The Highlander by Kerrigan Byrne
St. Martin’s Paperbacks: August 2, 2016
Genre: Historical Romance
Source: Free From Publisher
Kerrigan Byrne has become immensely popular due to her Victorian Rebels series; The Highwayman was a huge hit when it came out and I was seeing it everywhere I read about new books. While I had mixed feelings about the first book, I thought The Hunter was brilliant. If you’re a fan of romances that focus on folks with a darker past, there’s no question that you are reader that will enjoy all of the books in Byrne’s series and this latest is no different.
Colonel Liam MacKenzie is in need of a governess for his two children. After years away from home, Liam has returned home and is determined to do right by his family, something that he finds difficult considering the demons of his past. As a start, Liam hires a governess, Philomena, to get his daughter and son back on track. What Liam doesn’t count on is his mysterious governess and his desire to unravel her secrets. For her part, Mena is essentially in hiding. After being rescued from the “hospital” her husband put her in, Mena has been instructed to hide her true identity, which becomes difficult as she finds herself growing closer to Liam. I picked up The Highlander with a fair bit of trepidation. Having read the previous two books I was familiar with the character of Mena and her entrapment in an abusive marriage. I’ll be the first to say that I don’t enjoy reading about bad things happening to people, especially the abuse of women. The first few chapters were rough as Mena has been shut away in a hospital by her husband and readers are privy to her resuce, but the focus of the book was mainly on Mena and her reclamation of her independence and power. So, despite the rather distressing content, I do think readers will appreciate the fact that the violence was not gratuitous but as a means to show Mena’s journey as a character. In contrast to the previous books, I found The Highlander to be much more focused on the heroine’s past rather than the hero’s. While the focus on Mena’s personal journey could be seen as a detraction from the romance, I felt that it was necessary considering the Mena’s past. Top marks for character development here!
While I did enjoy The Highlander it didn’t become my favourite in the series (The Hunter remains number one) due to it’s use of secrets and a quick resolution. As mentioned, Mena is hiding her true identity because she’s hiding from her husband. Obviously, Mena had to keep her identity a secret from Liam, but I personally felt that the secrecy went on far too long in the book. Coupled with fast-paced and action-packed dissolution of Mena’s marriage and the solidifying of her relationship with Liam, I felt that the ending was a bit rushed. I would have liked to have spent more time with the characters after the truth came to light. A small quibble and a personal one, but it did detract from my enjoyment of the story.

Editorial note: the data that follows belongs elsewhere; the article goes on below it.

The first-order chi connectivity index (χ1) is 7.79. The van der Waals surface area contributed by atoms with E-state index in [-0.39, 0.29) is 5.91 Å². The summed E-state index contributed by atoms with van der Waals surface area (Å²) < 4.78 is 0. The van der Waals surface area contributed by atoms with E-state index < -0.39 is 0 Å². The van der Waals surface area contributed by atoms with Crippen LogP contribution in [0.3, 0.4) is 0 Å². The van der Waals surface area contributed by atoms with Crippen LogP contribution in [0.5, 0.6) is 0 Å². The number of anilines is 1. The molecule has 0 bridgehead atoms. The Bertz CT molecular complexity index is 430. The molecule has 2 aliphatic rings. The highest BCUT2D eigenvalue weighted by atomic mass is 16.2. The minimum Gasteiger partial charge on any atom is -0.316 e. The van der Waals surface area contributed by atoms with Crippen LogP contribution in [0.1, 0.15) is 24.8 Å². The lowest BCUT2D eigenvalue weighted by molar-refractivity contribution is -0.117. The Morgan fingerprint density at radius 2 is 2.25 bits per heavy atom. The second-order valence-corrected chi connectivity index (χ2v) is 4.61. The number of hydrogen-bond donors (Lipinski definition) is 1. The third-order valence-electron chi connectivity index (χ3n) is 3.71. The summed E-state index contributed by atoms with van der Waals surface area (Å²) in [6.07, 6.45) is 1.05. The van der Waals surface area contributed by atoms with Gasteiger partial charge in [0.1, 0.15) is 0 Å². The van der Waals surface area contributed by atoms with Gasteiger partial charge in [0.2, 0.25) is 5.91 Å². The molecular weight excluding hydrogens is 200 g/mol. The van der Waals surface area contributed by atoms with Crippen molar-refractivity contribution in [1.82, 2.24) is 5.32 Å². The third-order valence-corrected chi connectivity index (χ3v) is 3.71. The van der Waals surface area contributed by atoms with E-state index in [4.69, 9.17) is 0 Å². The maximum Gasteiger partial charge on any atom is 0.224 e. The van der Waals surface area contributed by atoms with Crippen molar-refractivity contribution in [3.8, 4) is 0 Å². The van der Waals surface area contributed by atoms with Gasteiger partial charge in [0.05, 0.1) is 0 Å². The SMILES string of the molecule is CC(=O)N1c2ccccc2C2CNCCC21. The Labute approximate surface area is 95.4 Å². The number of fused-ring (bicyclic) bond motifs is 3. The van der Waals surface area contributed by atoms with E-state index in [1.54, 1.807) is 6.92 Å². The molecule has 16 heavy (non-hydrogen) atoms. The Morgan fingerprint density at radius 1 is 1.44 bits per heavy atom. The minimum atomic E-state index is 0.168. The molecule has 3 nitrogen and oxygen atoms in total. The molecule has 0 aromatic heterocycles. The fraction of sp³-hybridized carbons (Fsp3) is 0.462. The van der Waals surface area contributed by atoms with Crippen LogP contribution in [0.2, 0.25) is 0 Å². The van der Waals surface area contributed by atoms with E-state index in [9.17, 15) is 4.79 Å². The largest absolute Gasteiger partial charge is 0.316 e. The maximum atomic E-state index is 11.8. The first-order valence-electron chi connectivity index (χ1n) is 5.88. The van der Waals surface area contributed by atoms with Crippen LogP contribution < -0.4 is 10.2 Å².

If you’ve enjoyed the previous two books in the series, The Highlander is going to impress. The author continues to explore dark themes that impact her hero and heroines with sensitivity and excitement. If you’re in the mood for a fast-paced romance that deals with a lot of action pick up Byrne’s series.
The dynamic between Liam and Mena immediately calls to mind Jennifer Ashley’s Rules for a Proper Governess. While the heroine doesn’t have quite the same level of tragic past as Mena, she isn’t from the aristocracy and hasn’t lived a life of leisure.
If you were impressed with how the author dealt with Mena’s abusive relationship, you might also enjoy P.B. Ryan’s Nell Sweeney Mysteries. While this is a historical mystery series, the central character also deals with an abusive husband. Throughout the course of the series Nell comes to terms with her past and ultimately breaks free from her husband. I highly recommend checking this series out; start with book one, Still Life with Murder.